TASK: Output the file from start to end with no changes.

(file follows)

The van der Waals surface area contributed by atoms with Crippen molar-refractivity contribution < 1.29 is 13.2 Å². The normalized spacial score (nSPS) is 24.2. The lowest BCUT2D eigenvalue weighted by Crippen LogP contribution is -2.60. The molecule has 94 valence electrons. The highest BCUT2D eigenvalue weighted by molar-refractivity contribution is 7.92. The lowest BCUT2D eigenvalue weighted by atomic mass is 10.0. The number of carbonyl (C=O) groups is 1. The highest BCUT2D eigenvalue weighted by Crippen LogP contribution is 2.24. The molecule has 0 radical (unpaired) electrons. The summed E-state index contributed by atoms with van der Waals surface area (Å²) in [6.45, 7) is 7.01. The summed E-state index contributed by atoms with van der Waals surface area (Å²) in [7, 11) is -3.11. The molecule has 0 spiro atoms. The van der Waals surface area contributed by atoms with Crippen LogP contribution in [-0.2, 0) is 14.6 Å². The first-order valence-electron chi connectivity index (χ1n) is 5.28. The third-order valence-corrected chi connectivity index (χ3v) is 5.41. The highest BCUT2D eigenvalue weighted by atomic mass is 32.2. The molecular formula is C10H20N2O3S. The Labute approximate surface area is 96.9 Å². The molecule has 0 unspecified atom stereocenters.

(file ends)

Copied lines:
The van der Waals surface area contributed by atoms with Crippen molar-refractivity contribution < 1.29 is 13.2 Å². The normalized spacial score (nSPS) is 24.2. The lowest BCUT2D eigenvalue weighted by Crippen LogP contribution is -2.60. The molecule has 94 valence electrons. The highest BCUT2D eigenvalue weighted by molar-refractivity contribution is 7.92. The lowest BCUT2D eigenvalue weighted by atomic mass is 10.0. The number of carbonyl (C=O) groups is 1. The highest BCUT2D eigenvalue weighted by Crippen LogP contribution is 2.24. The molecule has 0 radical (unpaired) electrons. The summed E-state index contributed by atoms with van der Waals surface area (Å²) in [6.45, 7) is 7.01. The summed E-state index contributed by atoms with van der Waals surface area (Å²) in [7, 11) is -3.11. The molecule has 0 spiro atoms. The van der Waals surface area contributed by atoms with Crippen LogP contribution in [-0.2, 0) is 14.6 Å². The first-order valence-electron chi connectivity index (χ1n) is 5.28. The third-order valence-corrected chi connectivity index (χ3v) is 5.41. The highest BCUT2D eigenvalue weighted by atomic mass is 32.2. The molecular formula is C10H20N2O3S. The Labute approximate surface area is 96.9 Å². The molecule has 0 unspecified atom stereocenters.